Gloria Vanderbilt: Actor, socialite and ‘poor little rich girl’ of Depression-era America

Her jeans were ubiquitous by the 1980s and earned the one-time child millionaire a fortune of her own

Valerie J. Nelson
Thursday 04 July 2019 14:14 BST
Vanderbilt's life was defined a series of tumultuous events that included death, theft and divorce
Vanderbilt's life was defined a series of tumultuous events that included death, theft and divorce (AP)

Gloria Vanderbilt captivated the nation during a custody trial in the 1930s, later becoming one of the most chronicled socialites of her era and had a varied career as a model, actor, poet, painter, author and mass-marketer of designer jeans.

The railroad and shipping heiress was 10 when she became the subject of a sensational custody battle in 1934 – one that gave Depression-era America an irresistible window into the lives of the fabulously wealthy. The era’s press dubbed Vanderbilt the “poor little rich girl”, leaving her with an aura of mystery that she never escaped.

Vanderbilt, who has died aged 95, made appearances in gossip columns for her plethora of romantic liaisons – with Frank Sinatra, Howard Hughes and Gordon Parks, among others – and her nuptials to the composer Leopold Stokowski and the director Sidney Lumet, two of her high-profile marriages. Her social companions included designers Bill Blass and Diane von Furstenberg and the writer Truman Capote.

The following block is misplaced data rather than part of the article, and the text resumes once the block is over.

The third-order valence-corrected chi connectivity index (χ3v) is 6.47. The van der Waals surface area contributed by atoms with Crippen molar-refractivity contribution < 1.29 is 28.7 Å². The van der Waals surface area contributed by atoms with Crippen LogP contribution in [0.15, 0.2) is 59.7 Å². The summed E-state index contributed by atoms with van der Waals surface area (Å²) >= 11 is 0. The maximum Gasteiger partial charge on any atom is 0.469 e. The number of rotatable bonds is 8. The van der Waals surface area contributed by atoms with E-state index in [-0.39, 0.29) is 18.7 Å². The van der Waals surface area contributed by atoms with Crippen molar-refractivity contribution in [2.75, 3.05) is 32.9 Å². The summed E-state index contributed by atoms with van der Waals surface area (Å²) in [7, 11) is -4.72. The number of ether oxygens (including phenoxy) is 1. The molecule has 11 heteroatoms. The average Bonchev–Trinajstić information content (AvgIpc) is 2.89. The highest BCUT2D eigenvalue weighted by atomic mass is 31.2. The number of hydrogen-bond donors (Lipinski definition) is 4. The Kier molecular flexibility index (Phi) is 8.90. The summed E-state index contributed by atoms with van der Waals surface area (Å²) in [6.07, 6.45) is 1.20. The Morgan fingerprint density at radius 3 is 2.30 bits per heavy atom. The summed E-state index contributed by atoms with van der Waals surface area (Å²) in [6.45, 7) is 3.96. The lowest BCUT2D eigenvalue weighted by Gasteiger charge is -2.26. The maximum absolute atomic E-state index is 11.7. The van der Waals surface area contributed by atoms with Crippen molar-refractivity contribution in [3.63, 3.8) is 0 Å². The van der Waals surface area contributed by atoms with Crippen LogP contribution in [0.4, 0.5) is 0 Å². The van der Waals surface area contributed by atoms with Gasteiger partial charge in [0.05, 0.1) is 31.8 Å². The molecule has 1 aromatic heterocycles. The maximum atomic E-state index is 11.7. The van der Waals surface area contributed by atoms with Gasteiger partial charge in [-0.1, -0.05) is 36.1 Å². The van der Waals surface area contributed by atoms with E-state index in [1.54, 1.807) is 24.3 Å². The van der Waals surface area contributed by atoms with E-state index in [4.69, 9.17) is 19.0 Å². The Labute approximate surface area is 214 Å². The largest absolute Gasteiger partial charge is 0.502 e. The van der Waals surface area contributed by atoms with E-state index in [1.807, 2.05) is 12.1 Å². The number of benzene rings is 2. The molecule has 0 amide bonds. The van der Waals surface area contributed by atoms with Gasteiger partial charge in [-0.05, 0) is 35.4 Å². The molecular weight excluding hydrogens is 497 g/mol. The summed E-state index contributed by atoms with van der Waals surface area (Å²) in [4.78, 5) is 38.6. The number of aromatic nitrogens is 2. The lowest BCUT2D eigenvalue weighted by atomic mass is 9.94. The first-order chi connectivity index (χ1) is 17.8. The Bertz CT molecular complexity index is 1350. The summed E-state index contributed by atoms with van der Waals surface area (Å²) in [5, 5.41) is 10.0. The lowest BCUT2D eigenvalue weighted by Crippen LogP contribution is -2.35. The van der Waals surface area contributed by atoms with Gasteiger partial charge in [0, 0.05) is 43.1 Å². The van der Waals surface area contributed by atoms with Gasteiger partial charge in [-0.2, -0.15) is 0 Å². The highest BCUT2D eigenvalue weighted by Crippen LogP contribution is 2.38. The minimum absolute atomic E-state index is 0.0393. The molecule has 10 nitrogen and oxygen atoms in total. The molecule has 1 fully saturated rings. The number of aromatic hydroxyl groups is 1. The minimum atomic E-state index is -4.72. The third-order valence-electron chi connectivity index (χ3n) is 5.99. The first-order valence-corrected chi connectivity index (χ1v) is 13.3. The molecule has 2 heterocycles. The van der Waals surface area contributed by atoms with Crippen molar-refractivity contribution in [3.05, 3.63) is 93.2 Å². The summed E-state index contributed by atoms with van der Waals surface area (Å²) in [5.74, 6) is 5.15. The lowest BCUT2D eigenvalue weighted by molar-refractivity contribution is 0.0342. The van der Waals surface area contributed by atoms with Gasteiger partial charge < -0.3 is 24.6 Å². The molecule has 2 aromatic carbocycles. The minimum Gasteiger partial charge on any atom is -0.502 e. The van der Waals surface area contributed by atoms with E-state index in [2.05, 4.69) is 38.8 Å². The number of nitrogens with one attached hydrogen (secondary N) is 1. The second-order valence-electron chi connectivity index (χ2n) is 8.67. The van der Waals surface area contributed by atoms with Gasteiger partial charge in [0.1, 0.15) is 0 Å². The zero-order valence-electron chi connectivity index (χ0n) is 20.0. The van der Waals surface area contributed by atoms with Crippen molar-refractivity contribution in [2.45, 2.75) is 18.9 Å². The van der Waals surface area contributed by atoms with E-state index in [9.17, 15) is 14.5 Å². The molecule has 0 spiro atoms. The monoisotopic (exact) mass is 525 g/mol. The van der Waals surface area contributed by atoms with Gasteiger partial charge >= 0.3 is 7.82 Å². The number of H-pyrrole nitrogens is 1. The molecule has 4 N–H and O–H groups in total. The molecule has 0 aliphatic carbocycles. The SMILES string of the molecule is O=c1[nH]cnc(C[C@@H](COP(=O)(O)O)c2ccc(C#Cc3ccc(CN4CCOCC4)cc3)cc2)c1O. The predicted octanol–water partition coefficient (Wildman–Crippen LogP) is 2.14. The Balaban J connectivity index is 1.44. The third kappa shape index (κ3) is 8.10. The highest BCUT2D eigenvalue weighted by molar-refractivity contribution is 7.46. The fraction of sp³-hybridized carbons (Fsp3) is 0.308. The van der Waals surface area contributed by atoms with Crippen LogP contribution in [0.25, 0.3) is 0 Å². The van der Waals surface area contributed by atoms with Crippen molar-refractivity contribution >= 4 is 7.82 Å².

Four husbands, four sons and more than 40 years after the court case that made her famous, she courted the spotlight by merchandising her celebrity. She turned “Gloria Vanderbilt” into a label prominently displayed on the backside of a line of form-fitting blue jeans for women and helped launch a disco-era fashion craze. Her jeans were ubiquitous by the 1980s and earned the one-time child millionaire a fortune of her own, as well as another backhanded sobriquet: the Duchess of Denim.

She was captured by leading photographers such as Gordon Parks and Richard Avedon, and she had a short-lived drama career on stage and television in the 1950s. She also published books of poetry, memoirs and, at 85, an erotic novel.

Within three weeks of divorcing Pat DiCicco (above) Vanderbilt married Leopold Stokowski (Getty)

She said the most painful moment of her life was witnessing the suicide of her 23-year-old son Carter Vanderbilt Cooper, who in 1988 leapt from the 14th floor terrace of her Manhattan apartment. She wrote a book, A Mother’s Story, about her efforts to cope with grief after his death.

Gloria Laura Morgan Vanderbilt was born in 1924, in New York City, the only child of Reginald Claypoole Vanderbilt and his second wife, Gloria Morgan, a teenage socialite less than half his age. Her father was a great-grandson of Cornelius Vanderbilt, the 19th century tycoon and philanthropist. Her father was a gambler who squandered much of his inheritance before dying in 1925 of cirrhosis of the liver and other complications from alcoholism.

“Little Gloria”, as the toddler was called, became one of two heirs to a £3.9m trust fund (the other being a half-sister from her father’s first marriage). Much of young Gloria’s early childhood was spent in Paris with her longtime nanny. She also stayed with her grandmother, Laura Kilpatrick Morgan, who was so disdainful of her daughter’s mothering skills that she plotted with a relative on the Vanderbilt side of the family to permanently remove the child from her daughter’s custody. Morgan and Gertrude Vanderbilt Whitney – a paternal aunt who had married into another prominent family – sought to have young Gloria live with Whitney permanently.

Vanderbilt with sons Anderson and Carter Vanderbilt Cooper (Getty)